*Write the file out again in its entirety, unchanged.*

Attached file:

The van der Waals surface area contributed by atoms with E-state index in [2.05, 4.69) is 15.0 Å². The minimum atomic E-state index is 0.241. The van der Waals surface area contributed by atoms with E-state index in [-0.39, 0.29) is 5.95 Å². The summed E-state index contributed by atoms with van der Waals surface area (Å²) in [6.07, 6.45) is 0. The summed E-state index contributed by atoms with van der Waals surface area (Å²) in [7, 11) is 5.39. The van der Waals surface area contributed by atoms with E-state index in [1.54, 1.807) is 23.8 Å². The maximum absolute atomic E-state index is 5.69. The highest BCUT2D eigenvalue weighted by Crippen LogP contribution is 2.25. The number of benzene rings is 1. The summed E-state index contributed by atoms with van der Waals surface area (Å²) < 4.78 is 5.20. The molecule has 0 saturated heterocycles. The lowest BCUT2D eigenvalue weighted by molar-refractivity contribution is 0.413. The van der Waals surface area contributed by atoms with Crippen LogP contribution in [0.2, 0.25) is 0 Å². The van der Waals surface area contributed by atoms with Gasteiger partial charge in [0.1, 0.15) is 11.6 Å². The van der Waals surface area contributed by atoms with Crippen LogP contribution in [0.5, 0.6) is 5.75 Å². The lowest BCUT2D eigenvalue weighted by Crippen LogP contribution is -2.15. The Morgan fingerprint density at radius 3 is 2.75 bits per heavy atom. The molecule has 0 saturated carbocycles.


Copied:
The van der Waals surface area contributed by atoms with E-state index in [2.05, 4.69) is 15.0 Å². The minimum atomic E-state index is 0.241. The van der Waals surface area contributed by atoms with E-state index in [-0.39, 0.29) is 5.95 Å². The summed E-state index contributed by atoms with van der Waals surface area (Å²) in [6.07, 6.45) is 0. The summed E-state index contributed by atoms with van der Waals surface area (Å²) in [7, 11) is 5.39. The van der Waals surface area contributed by atoms with E-state index in [1.54, 1.807) is 23.8 Å². The maximum absolute atomic E-state index is 5.69. The highest BCUT2D eigenvalue weighted by Crippen LogP contribution is 2.25. The number of benzene rings is 1. The summed E-state index contributed by atoms with van der Waals surface area (Å²) < 4.78 is 5.20. The molecule has 0 saturated heterocycles. The lowest BCUT2D eigenvalue weighted by molar-refractivity contribution is 0.413. The van der Waals surface area contributed by atoms with Crippen LogP contribution in [0.2, 0.25) is 0 Å². The van der Waals surface area contributed by atoms with Gasteiger partial charge in [0.1, 0.15) is 11.6 Å². The van der Waals surface area contributed by atoms with Crippen LogP contribution in [0.5, 0.6) is 5.75 Å². The lowest BCUT2D eigenvalue weighted by Crippen LogP contribution is -2.15. The Morgan fingerprint density at radius 3 is 2.75 bits per heavy atom. The molecule has 0 saturated carbocycles.